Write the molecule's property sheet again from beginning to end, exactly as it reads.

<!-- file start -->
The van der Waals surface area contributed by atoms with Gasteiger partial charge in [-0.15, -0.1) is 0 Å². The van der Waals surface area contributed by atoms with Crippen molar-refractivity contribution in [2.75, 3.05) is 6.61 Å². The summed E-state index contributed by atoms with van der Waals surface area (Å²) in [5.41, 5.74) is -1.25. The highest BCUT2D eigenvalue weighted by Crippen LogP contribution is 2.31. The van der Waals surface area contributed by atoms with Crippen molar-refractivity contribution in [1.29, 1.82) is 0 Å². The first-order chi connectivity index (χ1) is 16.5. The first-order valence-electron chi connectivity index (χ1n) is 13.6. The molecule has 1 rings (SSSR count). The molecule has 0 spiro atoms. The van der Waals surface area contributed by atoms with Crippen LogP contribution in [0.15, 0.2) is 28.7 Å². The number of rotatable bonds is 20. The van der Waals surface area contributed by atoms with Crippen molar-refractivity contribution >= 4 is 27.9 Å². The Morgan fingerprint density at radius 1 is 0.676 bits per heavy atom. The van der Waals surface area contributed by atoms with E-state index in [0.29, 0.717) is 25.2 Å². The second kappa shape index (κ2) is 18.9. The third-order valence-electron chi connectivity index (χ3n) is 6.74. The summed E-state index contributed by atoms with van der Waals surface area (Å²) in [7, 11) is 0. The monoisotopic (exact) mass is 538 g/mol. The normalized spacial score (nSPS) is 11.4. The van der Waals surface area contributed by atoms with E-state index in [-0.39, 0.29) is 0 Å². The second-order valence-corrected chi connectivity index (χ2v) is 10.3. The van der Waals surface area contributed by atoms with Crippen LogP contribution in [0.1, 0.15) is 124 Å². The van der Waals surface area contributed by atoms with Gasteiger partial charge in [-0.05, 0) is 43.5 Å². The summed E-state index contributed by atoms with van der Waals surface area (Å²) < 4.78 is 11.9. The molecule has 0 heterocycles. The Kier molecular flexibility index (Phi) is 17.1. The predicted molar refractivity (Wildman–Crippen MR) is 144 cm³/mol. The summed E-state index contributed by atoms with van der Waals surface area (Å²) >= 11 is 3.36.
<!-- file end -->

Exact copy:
The van der Waals surface area contributed by atoms with Gasteiger partial charge in [-0.15, -0.1) is 0 Å². The van der Waals surface area contributed by atoms with Crippen molar-refractivity contribution in [2.75, 3.05) is 6.61 Å². The summed E-state index contributed by atoms with van der Waals surface area (Å²) in [5.41, 5.74) is -1.25. The highest BCUT2D eigenvalue weighted by Crippen LogP contribution is 2.31. The van der Waals surface area contributed by atoms with Crippen molar-refractivity contribution in [1.29, 1.82) is 0 Å². The first-order chi connectivity index (χ1) is 16.5. The first-order valence-electron chi connectivity index (χ1n) is 13.6. The molecule has 1 rings (SSSR count). The molecule has 0 spiro atoms. The van der Waals surface area contributed by atoms with Crippen LogP contribution in [0.15, 0.2) is 28.7 Å². The number of rotatable bonds is 20. The van der Waals surface area contributed by atoms with Crippen molar-refractivity contribution >= 4 is 27.9 Å². The Morgan fingerprint density at radius 1 is 0.676 bits per heavy atom. The van der Waals surface area contributed by atoms with E-state index in [0.29, 0.717) is 25.2 Å². The second kappa shape index (κ2) is 18.9. The third-order valence-electron chi connectivity index (χ3n) is 6.74. The summed E-state index contributed by atoms with van der Waals surface area (Å²) in [7, 11) is 0. The monoisotopic (exact) mass is 538 g/mol. The normalized spacial score (nSPS) is 11.4. The van der Waals surface area contributed by atoms with E-state index in [-0.39, 0.29) is 0 Å². The second-order valence-corrected chi connectivity index (χ2v) is 10.3. The van der Waals surface area contributed by atoms with Crippen LogP contribution in [0.1, 0.15) is 124 Å². The van der Waals surface area contributed by atoms with Gasteiger partial charge in [-0.05, 0) is 43.5 Å². The summed E-state index contributed by atoms with van der Waals surface area (Å²) < 4.78 is 11.9. The molecule has 0 heterocycles. The Kier molecular flexibility index (Phi) is 17.1. The predicted molar refractivity (Wildman–Crippen MR) is 144 cm³/mol. The summed E-state index contributed by atoms with van der Waals surface area (Å²) >= 11 is 3.36.